Knox is really interesting. He's is taking a year off from his technology job to do community building. He’s an amazing guy; he started Jackson Commons to get neighbors talking together, a lot of that area is owned by developers based in Texas, which isn't great. Knox gets people together to get to know each other and talk about what they want Jackson Street to look like. Plus, he's a great baker; he’ll bake 20 cakes for a pop-up cafés where he gives away cake on Saturdays. He had a fun time organizing the Judkins Park Luminaries event with music in December.

As I was doing interviews, I kept hearing about Knox from different people who didn't know each other. Then he emailed to say he was thinking about this Hopscotch event… so that was a sign that I should do something with Knox, even though I hadn’t even met him yet. 

Photo of Lori & Friend as Teens. Collection of Lori Kane.
 So, we started thinking about Hopscotch CD in February, posted in the Central District News to ask if people wanted to help. We asked our neighbors. Then, five or six people got together. We wanted it to be about getting to know each other. This is a neighborhood with an extraordinary number of busy people: a lot of technology people who work 60-80 hours a week because that's just part of the gig, or instead people working three jobs while taking care of kids and parents. 

The event wasn’t going to be about making a 4-mile Hopscotch path, we wanted to do a semi-circle from Jackson to Union. I wanted to do from 18th-23rd Avenues along Union Street because that's my stretch of the neighborhood. Knox wanted to do MLK and then down Jackson. Originally, he wanted it to work with the SeattleGreenways program. 
The part of the Hopscotch path connecting Jackson to Union followed the Seattle Greenways' proposed Central Seattle Greenway, with one minor deviation so that the path would cross Jefferson safely at an existing crosswalk. We started meeting and getting ideas of what we should do for an event. We just wanted it to be fun and playful, that’s enough. If you can get people to play together, to have fun together they can add to the event themselves.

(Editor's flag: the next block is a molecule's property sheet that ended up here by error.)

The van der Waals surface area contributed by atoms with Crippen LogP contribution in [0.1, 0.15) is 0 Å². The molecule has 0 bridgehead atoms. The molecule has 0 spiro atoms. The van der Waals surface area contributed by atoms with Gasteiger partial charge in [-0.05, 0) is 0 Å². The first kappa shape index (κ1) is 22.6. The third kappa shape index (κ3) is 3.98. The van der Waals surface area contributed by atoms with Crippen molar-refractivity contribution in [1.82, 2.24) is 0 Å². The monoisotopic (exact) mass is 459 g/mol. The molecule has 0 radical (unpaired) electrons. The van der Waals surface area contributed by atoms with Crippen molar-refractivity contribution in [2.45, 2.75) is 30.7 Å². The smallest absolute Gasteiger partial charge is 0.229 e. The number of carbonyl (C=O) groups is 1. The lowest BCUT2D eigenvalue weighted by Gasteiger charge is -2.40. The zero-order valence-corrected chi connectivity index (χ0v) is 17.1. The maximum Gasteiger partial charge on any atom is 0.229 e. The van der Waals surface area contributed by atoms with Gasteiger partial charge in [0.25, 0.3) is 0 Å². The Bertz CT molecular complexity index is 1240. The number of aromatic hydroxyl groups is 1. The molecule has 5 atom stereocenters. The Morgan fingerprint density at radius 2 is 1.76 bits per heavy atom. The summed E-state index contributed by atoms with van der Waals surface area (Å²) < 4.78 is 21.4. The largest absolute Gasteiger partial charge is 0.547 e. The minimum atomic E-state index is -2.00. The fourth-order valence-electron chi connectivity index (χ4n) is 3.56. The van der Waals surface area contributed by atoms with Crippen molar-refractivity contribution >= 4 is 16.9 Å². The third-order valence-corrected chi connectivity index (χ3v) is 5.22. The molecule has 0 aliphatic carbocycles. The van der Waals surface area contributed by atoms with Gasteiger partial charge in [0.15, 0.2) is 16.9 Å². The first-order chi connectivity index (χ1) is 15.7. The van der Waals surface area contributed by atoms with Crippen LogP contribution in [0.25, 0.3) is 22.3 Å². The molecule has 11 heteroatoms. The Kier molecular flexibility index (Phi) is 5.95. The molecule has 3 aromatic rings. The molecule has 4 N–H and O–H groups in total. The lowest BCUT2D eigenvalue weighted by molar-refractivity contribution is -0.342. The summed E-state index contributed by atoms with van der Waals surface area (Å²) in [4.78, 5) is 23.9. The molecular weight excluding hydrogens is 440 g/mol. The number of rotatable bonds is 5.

Not everyone sees it like that, not everyone wants to have fun, and not everyone wants to get to know the neighbors, either. For us both the motivation was to meet other neighbors, to build community and all that comes with that. 

Photo of Lori as a kid. Collection of Lori Kane.
We started by asking people if they wanted to participate by doing things along the route.  We applied for a Small and Simple Grant but didn't get the grant until mere moments before the event, so expenses were all out of pocket. Now, we're getting reimbursed for that, which is really nice. 

We had a small group of people laying 2-miles of Hopscotch path so we took a Block Captain approach and asked people to take ownership of their own blocks. That worked well everywhere except Jackson because of the big businesses there. Union Street is small businesses and homes. The core organizers of Hopscotch knew those businesses, so the business owners totally embraced the event. They went way above and beyond to participate. Katy’s Coffee did a rummage sale on Union, they had balloon artists and buckets of sidewalk chalk and had neighbors who did face painting. Alex at 20/20 Cycle had a vintage clothing sale on the sidewalk. A chiropractor did free adjustments and gave out coupons. Meter Music School participated. Fisher and Shawn of Alley Cat Acres
brought fresh eggs from their chickens and made breakfast all day for people. Jean Tinnea, who is a long long time resident who did the neighborhood garden tour for over a decade, and her friend Mary Pat organized a Flea Market. They’re raising money for a Central District Public Arts project. Magpie Clothing participated too. They all embraced it and loved it. 

Still, what really made the event big was the Central District Association’s Derryl and Sharon Durden. They were long time Central District residents, wonderful human beings. They used to own a bunch of property in the area, like the Neighbor Lady building. The Durdens figured out what they could do for Hopscotch though they don't even live in the neighborhood anymore.